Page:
Light of the Compass & rudderman's Lamp reflected with forms on the Main Sail.

In the revised version this became:

The stars were dim, and thick the night,
The steerman's face by his lamp gleamed white.

Coleridge was constantly observing and reporting on what he saw. On the fifth day he filled eleven pages with observations of the hull, masts and sails of the ships around him: their diverse shapes, the 'harmony of Lines – the ellipses & semicircles of the bellying Sails & of the Hull, with the variety from the permanence of the one & the contingency of the other'. Every detail 'forming an interesting part of a common whole', expressing 'a phantom of complete visual wholeness'.

Toiling to windward
Like the ship of the ancient mariner, the vessels of the English squadron were flogged by storm and paralysed by wind. The first half of the journey - to Gibraltar - went smoothly. It lasted ten days. The second half, in the Mediterranean, was expected to last seven days. That became twenty-eight. A week after departure from Gibraltar, the fleet floated a second time near Cartagena, on the southeast coast of Spain, in fog and oppressive weather. Coleridge:

Tuesday Afternoon, one o'clock, May Day – We are very nearly on the spot where on Friday last about this same Hour, we caught the Turtles – and what are 5 days' toiling to Windward just not to lose ground, to almost 5 years! Alas! What I have been doing on the Great Voyage of Life since my return from Germany but fretting upon the front of the wind – well for me if I have indeed kept my ground even!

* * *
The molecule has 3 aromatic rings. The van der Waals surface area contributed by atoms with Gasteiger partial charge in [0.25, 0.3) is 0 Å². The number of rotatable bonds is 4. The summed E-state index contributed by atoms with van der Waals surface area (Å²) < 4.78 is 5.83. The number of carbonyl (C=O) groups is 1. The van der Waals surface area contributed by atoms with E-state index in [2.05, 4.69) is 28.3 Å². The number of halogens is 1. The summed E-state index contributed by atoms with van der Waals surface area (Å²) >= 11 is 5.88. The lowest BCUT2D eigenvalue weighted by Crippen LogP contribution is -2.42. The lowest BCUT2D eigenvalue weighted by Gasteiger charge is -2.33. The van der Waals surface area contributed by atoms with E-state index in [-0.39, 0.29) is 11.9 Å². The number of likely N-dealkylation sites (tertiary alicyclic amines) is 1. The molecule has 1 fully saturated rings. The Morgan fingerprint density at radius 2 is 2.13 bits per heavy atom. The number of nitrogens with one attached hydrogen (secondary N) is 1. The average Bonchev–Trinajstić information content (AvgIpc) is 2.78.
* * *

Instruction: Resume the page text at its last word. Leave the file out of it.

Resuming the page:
Two weeks later, the squadron sailed in sight of Sardinia and something happened that made a deep impression on Coleridge.

Hawk with ruffled Feathers resting on the Bowsprit – Now shot at & yet did not move – how fatigued – a third time it made a gyre, a short circuit, & turned again / 5 minutes it was thus shot at / left the Vessel / flew to another / & and I heard firing, now here, now there / & nobody shot it /but probably it perished from fatigue, & the attempt to rest upon the wave! –  Poor Hawk! O Strange Lust of Murder in Man! – It is not cruelty / it is mere non-feeling from non-thinking.

Coleridge must have seen the similarity between the fate of the hawk and the fate of his albatross. It is equally obvious that, like the hawk, the albatross in the poet's eyes was the victim of 'non-feeling from non-thinking', or of lack of feeling due to thoughtlessness. That assumption may be part of the answer to the question of what drove the old sailor to his cruel act. We find no explicit explanation for this in The Ancient Mariner. Coleridge never spoke publicly about it either. But beyond the notebook entry on the hawk, there is more evidence to suggest that 'non-feeling from non-thinking' underlies the old sailor's senseless act and, ultimately, all human error. As an innate tendency to evil, as a kind of original sin.